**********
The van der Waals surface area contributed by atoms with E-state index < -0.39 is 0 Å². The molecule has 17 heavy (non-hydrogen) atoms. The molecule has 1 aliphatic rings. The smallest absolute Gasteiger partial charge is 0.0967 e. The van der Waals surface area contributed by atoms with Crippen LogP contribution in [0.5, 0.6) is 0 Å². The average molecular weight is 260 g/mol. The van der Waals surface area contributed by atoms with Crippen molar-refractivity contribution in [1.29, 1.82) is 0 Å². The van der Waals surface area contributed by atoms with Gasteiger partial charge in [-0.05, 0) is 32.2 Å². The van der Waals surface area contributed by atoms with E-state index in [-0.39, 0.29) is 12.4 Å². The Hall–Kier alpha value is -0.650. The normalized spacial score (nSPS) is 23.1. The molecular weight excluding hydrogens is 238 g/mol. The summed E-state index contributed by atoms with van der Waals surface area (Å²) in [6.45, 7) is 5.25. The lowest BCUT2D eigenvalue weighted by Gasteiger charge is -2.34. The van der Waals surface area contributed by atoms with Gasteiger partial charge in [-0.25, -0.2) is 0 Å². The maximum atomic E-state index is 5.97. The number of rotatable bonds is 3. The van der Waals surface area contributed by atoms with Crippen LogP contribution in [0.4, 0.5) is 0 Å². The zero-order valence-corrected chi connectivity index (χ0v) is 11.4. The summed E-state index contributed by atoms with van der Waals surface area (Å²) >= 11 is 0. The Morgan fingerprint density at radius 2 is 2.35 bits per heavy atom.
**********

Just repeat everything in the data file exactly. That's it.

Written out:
The van der Waals surface area contributed by atoms with E-state index < -0.39 is 0 Å². The molecule has 17 heavy (non-hydrogen) atoms. The molecule has 1 aliphatic rings. The smallest absolute Gasteiger partial charge is 0.0967 e. The van der Waals surface area contributed by atoms with Crippen LogP contribution in [0.5, 0.6) is 0 Å². The average molecular weight is 260 g/mol. The van der Waals surface area contributed by atoms with Crippen molar-refractivity contribution in [1.29, 1.82) is 0 Å². The van der Waals surface area contributed by atoms with Gasteiger partial charge in [-0.05, 0) is 32.2 Å². The van der Waals surface area contributed by atoms with E-state index in [-0.39, 0.29) is 12.4 Å². The Hall–Kier alpha value is -0.650. The normalized spacial score (nSPS) is 23.1. The molecular weight excluding hydrogens is 238 g/mol. The summed E-state index contributed by atoms with van der Waals surface area (Å²) in [6.45, 7) is 5.25. The lowest BCUT2D eigenvalue weighted by Gasteiger charge is -2.34. The van der Waals surface area contributed by atoms with Gasteiger partial charge in [-0.25, -0.2) is 0 Å². The maximum atomic E-state index is 5.97. The number of rotatable bonds is 3. The van der Waals surface area contributed by atoms with Crippen LogP contribution in [0.4, 0.5) is 0 Å². The zero-order valence-corrected chi connectivity index (χ0v) is 11.4. The summed E-state index contributed by atoms with van der Waals surface area (Å²) >= 11 is 0. The Morgan fingerprint density at radius 2 is 2.35 bits per heavy atom.